FYI: obedience training CAN be fun. It all depends on the trainer and how well the trainee (meaning the human) interfaces with the dog. A bad trainer will generally only exacerbate any behaviorial problems b/c it generates a level of nervousness in the dog.
 
December 07, 2010
Having your dog checked by the vet is a necessity. You don't mention the dog's age which could be a factor. You have a female, right? We once had a cocker spaniel who developed that problem when she got older as a result of complications from her spay, and she had to be euthanized due to uremic poisoning. Have you heard of Cesar Milan, the dog whisperer? If not you should check out his tapes, they're loaded with info that should help you with your problem one way or another. There's also a show on the Animal Planet called It's Me or the Dog that features a British dog trainer. The two use totally different methods but you've got options. With Milan you establish yourself as the alpha which releases a lot of stress that even an alpha dog may be suffering--it makes them feel more secure. You didn't mention whether or not there was a new member of the family, human or otherwise...although it would be hard to be alpha dog unless there was another one around. Kids or any new person in the house can make a dog feel insecure and insecurity can manifest itself in this sort of thing. If there is a new dog one thing that will help is to make sure that she gets everything first--everthing. Petted first, fed first, even called first when're outside.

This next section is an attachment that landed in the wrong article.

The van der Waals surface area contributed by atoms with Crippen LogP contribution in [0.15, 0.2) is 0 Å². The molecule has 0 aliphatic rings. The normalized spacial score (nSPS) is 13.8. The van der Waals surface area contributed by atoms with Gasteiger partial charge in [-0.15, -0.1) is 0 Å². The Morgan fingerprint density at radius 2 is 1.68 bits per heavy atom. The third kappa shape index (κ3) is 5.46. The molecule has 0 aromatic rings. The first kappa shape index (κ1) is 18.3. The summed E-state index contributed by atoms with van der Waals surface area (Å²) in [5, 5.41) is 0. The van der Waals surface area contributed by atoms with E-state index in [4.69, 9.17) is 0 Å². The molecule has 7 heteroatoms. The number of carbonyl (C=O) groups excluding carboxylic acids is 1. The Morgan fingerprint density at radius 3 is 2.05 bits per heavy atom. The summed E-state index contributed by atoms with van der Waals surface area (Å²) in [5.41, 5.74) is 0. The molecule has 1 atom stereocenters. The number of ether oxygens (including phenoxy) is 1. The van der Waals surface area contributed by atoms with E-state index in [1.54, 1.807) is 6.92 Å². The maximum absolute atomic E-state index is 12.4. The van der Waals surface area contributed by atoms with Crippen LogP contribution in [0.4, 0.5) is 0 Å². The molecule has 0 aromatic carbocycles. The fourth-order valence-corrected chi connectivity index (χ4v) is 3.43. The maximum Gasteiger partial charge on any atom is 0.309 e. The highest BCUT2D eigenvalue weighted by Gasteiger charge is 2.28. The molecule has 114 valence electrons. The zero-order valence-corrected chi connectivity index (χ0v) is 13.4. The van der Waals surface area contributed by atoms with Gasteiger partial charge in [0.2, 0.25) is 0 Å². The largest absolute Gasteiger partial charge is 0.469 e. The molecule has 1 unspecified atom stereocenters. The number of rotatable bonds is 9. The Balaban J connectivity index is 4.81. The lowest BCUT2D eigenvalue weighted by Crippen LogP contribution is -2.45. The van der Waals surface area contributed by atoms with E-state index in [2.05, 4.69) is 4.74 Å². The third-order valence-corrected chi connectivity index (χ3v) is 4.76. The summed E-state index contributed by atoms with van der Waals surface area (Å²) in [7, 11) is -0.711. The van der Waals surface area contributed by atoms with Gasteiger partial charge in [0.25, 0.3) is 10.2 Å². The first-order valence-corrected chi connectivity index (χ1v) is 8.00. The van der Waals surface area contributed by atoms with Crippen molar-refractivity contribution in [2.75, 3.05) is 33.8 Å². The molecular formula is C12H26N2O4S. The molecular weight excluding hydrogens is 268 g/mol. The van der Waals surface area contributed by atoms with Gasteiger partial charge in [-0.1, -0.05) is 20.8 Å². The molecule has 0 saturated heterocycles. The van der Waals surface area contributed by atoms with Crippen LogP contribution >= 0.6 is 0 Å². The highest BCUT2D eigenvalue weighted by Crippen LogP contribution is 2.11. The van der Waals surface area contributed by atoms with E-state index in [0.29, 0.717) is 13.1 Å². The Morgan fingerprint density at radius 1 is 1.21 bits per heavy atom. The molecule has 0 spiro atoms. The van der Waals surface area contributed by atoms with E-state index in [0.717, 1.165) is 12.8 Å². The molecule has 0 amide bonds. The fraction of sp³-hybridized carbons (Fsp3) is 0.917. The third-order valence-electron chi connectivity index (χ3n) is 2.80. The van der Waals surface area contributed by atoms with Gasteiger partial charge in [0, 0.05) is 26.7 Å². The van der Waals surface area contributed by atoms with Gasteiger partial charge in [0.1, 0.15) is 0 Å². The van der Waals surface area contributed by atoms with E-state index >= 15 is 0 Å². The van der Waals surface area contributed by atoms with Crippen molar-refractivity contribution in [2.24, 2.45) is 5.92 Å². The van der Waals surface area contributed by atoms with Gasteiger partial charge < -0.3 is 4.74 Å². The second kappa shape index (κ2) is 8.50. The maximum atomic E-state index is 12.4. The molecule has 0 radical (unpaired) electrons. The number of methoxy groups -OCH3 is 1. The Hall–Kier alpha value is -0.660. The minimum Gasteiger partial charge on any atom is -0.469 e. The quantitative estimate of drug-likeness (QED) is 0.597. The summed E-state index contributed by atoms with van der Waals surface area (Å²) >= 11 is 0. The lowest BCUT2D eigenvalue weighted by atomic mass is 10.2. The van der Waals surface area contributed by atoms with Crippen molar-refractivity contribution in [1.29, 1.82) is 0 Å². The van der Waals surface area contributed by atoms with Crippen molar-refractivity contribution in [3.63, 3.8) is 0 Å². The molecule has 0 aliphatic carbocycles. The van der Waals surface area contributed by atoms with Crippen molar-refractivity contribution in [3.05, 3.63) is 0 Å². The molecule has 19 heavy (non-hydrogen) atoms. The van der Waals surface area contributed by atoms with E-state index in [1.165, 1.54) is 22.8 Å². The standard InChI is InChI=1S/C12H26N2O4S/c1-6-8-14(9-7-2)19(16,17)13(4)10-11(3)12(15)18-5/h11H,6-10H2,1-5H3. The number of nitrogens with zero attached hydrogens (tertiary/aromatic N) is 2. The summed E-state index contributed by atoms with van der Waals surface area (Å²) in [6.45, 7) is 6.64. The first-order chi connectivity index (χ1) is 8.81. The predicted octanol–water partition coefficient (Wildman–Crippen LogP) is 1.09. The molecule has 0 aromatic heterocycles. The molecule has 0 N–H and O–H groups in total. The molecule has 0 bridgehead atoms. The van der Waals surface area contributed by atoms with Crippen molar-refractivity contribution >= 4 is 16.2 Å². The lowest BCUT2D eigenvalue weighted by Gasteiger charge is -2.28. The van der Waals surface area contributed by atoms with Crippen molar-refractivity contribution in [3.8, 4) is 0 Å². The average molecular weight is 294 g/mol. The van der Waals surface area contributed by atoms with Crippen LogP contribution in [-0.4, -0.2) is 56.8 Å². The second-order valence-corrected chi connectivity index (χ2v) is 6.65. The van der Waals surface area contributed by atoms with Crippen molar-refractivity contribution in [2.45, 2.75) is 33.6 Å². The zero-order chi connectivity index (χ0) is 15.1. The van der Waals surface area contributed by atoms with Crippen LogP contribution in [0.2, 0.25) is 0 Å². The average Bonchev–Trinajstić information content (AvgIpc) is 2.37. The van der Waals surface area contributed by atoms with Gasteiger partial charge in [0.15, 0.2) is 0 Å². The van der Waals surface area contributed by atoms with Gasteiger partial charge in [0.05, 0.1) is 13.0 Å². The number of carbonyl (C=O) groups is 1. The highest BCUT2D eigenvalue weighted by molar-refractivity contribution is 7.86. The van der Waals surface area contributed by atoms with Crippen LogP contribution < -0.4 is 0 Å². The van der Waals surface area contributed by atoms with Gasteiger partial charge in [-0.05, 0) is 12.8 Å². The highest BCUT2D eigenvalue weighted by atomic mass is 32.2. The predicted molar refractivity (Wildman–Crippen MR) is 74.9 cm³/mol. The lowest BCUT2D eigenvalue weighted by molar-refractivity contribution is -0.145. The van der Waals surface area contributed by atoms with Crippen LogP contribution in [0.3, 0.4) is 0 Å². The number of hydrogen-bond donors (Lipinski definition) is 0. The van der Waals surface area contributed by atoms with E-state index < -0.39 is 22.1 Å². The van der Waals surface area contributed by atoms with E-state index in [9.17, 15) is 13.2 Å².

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answered:    December 07, 2010
If it's a "she," then I'd recommend you get her checked. Female dogs don't usually 'spot' urinate -- certainly, not the way males do -- so it's a bit unusual. She could have something going on in her girly areas that gives her the impression that she needs to urinate, like swollen anal glands or something of that variety. My female dog, Tasha, has lotsa troubles back in her yonder area, so she tends to tinkle quite a bit outside in small squirts instead of one long leak. If it is anal glands needing to discharged, you may even want to step outta the room and let the vet and the techs take care of that b/c it's very stinky. (Trust me, I was a tech for about six months when I was in-between jobs.) Let the vet give you some tips and tricks if he doesn't find anything of notice. Of course, the dog owns you. That's a dog's life. Get used to it.
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answered:    December 30, 2010
This is a losing battle. I would suggest getting a cheap rug where hopefully she will pee when she misbehaves. I am on my third dog and you can never fully stop them from occasionly peeing in the house. Remember that dogs are emotional animals and no matter how much you train them, sometimes their emotions go against their training and they will pee to make a point.